As a result, the Labour Party in Scotland was drained of all talent as the most able Labour politicians sought to head south rather than stay in Scottish politics.
That was water on the mill of the Scottish Nationalist Party. It attracted high-quality, left-liberal politicians whose spokespersons usually manage to outperform in debates the Labour politicians left behind to mind the shop in Scotland.
3. If UK exits from EU, why not Scotland from UK?
The third reason for the current conundrum is the obsession in London to achieve the separation of Britain from the European Union. Many Conservatives and media owners support that cause.
Their argument that Britain can have a radiant future separated from Europe has been absorbed in Scotland like for like. It has now gelled into the majority belief that separation from an interfering power (in this case, the UK) is a desirable and achievable political goal.
If the Scots, including many EU citizens who are registered in Scotland, do vote Yes on September 18th, the consequences will be enormous for Britain, the EU and the world.
In Britain, it will mean the end of any chance of Labour winning power. To date, it has been the disproportionately large contingent of Scottish Labour MPs that has provided the Labour Party repeatedly with a majority in the House of Commons.
Without that supply from up north, the UK is bound to be a long-term bastion of the Conservative Party. That, of course, does not augur well for the UK’s future within the EU.
That aside, both England and Scotland will have to invent new forms of governance and taxation. There may even have to be border checks on the roads going from Scotland to England. There also is the vexing question of what currency the Scots would be using.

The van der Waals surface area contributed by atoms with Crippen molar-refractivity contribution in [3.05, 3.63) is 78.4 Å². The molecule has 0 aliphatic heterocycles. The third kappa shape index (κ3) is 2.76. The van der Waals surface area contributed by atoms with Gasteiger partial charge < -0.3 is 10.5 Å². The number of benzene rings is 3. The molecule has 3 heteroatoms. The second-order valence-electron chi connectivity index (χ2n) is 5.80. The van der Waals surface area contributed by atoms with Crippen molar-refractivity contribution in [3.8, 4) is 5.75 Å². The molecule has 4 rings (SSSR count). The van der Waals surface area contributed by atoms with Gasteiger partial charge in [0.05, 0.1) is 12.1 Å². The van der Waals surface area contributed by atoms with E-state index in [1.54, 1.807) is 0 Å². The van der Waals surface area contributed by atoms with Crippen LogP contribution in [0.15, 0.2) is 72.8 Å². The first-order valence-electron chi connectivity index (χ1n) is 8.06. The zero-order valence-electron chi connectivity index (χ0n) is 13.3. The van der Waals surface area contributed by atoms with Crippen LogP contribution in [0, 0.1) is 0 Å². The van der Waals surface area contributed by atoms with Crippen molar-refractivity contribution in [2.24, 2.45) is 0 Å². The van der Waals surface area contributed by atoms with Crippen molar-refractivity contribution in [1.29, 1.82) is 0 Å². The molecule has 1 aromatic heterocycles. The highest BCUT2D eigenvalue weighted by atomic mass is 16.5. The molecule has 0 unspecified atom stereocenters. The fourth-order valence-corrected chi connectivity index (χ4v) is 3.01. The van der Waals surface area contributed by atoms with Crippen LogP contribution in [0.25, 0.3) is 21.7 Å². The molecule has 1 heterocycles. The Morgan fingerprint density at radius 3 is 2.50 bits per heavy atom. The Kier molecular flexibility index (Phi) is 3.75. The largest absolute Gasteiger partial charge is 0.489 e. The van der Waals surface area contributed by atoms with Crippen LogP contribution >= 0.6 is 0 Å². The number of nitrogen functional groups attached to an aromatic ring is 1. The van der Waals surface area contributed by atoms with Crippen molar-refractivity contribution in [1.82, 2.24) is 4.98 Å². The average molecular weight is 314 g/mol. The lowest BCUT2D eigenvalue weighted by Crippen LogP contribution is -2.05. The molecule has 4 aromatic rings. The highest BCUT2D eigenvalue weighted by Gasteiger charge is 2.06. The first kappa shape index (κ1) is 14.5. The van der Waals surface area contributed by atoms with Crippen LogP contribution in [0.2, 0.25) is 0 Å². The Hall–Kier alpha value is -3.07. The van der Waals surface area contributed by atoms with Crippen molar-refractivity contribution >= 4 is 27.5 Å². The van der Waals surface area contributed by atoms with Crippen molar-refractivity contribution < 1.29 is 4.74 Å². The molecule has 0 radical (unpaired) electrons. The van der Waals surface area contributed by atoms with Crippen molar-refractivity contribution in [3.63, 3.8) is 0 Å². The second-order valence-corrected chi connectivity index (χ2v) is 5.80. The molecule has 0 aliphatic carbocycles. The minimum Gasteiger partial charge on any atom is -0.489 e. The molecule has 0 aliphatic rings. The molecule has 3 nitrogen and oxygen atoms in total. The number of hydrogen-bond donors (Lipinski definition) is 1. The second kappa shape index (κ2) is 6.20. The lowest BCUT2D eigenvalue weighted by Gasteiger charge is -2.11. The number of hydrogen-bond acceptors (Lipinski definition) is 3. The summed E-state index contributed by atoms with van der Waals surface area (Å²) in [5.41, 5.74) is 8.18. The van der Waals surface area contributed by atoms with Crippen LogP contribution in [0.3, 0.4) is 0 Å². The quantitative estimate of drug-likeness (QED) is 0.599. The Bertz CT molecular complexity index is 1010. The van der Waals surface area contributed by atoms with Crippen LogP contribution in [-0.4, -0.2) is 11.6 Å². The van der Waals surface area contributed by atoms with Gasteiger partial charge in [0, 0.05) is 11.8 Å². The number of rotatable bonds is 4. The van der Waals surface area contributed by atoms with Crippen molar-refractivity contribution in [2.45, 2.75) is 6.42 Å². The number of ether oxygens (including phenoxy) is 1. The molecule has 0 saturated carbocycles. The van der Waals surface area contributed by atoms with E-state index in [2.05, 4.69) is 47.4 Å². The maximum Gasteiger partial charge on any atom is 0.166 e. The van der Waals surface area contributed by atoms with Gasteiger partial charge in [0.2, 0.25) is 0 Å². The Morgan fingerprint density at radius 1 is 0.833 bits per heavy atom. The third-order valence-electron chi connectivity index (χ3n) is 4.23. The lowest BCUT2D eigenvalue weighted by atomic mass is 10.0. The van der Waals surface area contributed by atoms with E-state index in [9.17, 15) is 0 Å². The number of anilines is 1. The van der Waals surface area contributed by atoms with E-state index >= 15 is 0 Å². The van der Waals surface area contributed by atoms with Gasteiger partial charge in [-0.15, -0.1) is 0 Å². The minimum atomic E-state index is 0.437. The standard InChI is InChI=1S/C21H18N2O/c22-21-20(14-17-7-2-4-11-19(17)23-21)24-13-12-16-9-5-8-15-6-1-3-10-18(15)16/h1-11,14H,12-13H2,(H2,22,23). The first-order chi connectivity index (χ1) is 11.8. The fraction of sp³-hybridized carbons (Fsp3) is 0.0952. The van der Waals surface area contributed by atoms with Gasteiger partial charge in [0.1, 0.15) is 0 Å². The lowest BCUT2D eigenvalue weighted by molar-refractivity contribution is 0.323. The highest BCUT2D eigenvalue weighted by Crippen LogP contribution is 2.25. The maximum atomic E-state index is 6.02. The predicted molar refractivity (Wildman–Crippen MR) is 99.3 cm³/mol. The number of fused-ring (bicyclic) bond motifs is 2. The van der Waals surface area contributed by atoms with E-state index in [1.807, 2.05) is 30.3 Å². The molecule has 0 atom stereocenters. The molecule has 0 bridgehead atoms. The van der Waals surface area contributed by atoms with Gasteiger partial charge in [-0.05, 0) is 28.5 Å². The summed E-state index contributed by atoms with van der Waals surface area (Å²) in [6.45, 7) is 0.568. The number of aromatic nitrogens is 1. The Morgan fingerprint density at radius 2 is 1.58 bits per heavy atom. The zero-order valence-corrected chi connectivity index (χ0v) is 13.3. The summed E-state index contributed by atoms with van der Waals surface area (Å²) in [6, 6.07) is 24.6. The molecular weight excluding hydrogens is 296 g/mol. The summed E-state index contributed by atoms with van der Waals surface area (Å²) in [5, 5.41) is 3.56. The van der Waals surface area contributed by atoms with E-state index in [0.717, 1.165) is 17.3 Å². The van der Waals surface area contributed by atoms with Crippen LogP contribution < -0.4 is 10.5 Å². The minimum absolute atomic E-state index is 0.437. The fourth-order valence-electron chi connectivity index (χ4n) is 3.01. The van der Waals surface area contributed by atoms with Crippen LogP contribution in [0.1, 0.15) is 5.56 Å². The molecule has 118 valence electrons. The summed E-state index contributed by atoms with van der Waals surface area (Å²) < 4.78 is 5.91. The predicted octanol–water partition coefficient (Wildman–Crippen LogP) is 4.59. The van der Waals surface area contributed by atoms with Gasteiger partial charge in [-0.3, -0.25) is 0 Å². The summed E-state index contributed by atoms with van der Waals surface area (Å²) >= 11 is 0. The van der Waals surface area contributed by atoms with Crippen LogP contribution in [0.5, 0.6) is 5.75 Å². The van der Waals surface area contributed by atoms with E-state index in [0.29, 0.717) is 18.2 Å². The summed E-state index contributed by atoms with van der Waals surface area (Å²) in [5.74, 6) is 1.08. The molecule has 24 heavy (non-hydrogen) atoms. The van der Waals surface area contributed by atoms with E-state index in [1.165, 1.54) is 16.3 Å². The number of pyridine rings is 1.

Most detrimentally, Mr. Cameron will be seen as the prime minister who broke up the United Kingdom and would almost certainly have to resign after such a historic defeat.
As for the Labour Party, its leaders have been at the heart of the campaign to defeat the separatists. They will likely engage in endless rounds of recriminations, despair and disarray. That futile exercise could last for a generation or more.
The European and the global levels
At the European level, there will be a question of whether Scotland can continue as a member state or whether, as a newly created nation, it has to apply anew for membership of the EU, including adopting the euro as its currency.
The forces for separatism in other EU member states, notably Catalonia, will be greatly encouraged. The chances of Brexit increase as the anti-EU forces in England will cite a Scottish separation from England as a precedent for an English separation from Europe.
At a global level, what is left of England will be seen as a diminished, enfeebled power. The UK’s nuclear submarines will have to find new bases in England and Britain’s military profile will reduce in size.
Some may question whether the permanent seat on the UN Security Council, granted to the victorious United Kingdom at the head of commonwealth nations and imperial possessions in 1945, should be automatically transferred to amputated England.
Tory and Labour leaders in London are now panicking and talking of offering more devolution and powers to Scotland — if only, please, please, they reject independence in the vote on September 18. That offer might have worked years ago, but is probably too late now.
Even if there is a narrow vote to maintain the union, the Scottish separatists will simply declare it to be a half-time result — and come back in due course.
The challenge to the British state as it has evolved since the 1707 fusion of the two nations is now massive. Whatever happens, Alex Salmond, the Scottish nationalist leader, has won and the London political establishment has lost.